Struggling for Others

Paul wrote to the church in Colosse, “For I want you to know how great a struggle I have for you and for those at Laodicea and for all who have not seen me face to face, that their hearts may be encouraged, being knit together in love” (Colossians 2:1, 2 ESV). There is something special about being together with people, face to face. Paul recognized this multiple times to multiple Christians. He often longed to be with people in person, and that was a two way street. When the Ephesian elders met Paul at Miletus, “there was much weeping on the part of all; they embraced Paul and kissed him, being sorrowful most of all because of the word he had spoken, that they would not see his face again” (Acts 20:37, 38).

These encounters went well beyond just a surface-level friendship. To be sure, Paul wanted the church at Colosse to know how great a struggle he had for them and those at Laodicea. Paul labored for the people he knew. He struggled for them. Paul made it clear that he did not want to “rob” the Christians he served. He was a tent maker. He did not ask for money, because he felt that would hinder his ministry. Consumerism was not of any interest to Paul struggled, and gladly so, for the sake of his fellow man.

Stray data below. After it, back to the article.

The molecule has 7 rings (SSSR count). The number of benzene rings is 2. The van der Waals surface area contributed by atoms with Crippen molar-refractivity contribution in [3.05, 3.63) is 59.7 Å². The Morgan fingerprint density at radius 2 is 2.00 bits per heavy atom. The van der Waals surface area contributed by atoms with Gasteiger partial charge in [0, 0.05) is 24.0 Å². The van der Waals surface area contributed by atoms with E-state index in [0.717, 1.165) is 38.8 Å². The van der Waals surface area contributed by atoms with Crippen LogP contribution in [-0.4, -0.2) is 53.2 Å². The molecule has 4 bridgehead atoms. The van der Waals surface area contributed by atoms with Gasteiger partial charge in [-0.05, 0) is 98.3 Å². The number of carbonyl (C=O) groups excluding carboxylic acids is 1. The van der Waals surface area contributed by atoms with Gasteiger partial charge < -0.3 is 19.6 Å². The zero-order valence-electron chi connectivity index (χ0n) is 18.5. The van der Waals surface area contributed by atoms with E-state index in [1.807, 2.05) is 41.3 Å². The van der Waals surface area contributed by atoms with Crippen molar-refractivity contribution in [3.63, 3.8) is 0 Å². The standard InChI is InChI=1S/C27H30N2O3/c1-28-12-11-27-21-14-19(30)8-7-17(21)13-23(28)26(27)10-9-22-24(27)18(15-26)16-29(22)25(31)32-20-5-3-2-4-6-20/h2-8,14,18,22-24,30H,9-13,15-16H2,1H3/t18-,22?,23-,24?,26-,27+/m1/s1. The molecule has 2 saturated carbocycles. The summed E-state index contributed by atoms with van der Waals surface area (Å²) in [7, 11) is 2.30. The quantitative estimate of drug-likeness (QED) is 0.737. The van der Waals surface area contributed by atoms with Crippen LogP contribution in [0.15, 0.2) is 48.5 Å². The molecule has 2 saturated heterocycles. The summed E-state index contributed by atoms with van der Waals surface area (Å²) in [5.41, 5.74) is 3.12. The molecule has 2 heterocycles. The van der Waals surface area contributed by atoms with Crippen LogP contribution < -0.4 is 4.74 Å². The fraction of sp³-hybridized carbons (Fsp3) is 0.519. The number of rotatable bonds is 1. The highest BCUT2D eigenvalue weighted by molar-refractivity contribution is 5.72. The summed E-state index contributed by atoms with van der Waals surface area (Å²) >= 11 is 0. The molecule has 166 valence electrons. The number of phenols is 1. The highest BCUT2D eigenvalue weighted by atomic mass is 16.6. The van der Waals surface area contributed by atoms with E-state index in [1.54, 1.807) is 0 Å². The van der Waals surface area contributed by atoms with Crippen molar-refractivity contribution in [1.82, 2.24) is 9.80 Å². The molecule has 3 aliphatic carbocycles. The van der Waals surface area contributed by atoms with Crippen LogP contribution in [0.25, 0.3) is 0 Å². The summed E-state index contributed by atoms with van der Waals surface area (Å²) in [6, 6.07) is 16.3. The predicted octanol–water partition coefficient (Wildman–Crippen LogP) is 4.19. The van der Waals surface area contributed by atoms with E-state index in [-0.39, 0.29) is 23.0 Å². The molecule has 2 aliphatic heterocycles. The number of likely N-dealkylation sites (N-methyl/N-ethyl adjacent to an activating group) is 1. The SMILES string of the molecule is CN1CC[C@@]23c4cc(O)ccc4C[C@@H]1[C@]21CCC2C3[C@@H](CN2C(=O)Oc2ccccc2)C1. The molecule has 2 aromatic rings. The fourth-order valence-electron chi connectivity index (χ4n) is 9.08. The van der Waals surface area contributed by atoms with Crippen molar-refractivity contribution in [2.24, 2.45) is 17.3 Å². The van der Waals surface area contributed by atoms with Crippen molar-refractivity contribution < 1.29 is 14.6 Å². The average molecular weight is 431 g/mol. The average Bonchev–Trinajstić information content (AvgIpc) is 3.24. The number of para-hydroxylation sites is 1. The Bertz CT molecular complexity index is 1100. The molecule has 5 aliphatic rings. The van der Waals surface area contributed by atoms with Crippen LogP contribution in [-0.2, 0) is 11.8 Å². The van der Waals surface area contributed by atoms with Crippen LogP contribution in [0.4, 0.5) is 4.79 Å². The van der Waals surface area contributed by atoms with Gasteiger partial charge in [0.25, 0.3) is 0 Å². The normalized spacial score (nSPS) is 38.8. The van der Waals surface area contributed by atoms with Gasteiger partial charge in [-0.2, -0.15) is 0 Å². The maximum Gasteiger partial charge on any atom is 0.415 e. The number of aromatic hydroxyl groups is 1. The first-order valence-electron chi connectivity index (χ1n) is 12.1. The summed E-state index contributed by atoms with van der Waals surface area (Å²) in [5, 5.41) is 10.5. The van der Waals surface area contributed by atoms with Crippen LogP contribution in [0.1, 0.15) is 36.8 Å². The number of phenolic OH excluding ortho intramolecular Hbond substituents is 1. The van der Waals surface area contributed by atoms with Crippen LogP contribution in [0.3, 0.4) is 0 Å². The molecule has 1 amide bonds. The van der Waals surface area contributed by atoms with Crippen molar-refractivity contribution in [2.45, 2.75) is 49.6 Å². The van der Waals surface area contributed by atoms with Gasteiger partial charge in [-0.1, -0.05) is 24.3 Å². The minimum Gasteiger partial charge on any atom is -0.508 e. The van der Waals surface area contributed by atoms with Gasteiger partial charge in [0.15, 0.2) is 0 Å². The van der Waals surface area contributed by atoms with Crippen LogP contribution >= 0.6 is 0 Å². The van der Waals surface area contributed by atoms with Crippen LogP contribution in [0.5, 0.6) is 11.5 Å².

It does Christians well to work hard–even to struggle–for the sake of others. It communicates that our relationship is not shallow and that the other person is worth struggling for. But most importantly, Paul emphasized that, “though I am absent in body, yet I am with you in spirit, rejoicing to see your good order and the firmness of your faith in Christ” (Colossians 2:5). We struggle for others to ensure the firmness of their faith. This is (and should always) be motivated by our love of God and love for others.

Photo by DJ Johnson on Unsplash

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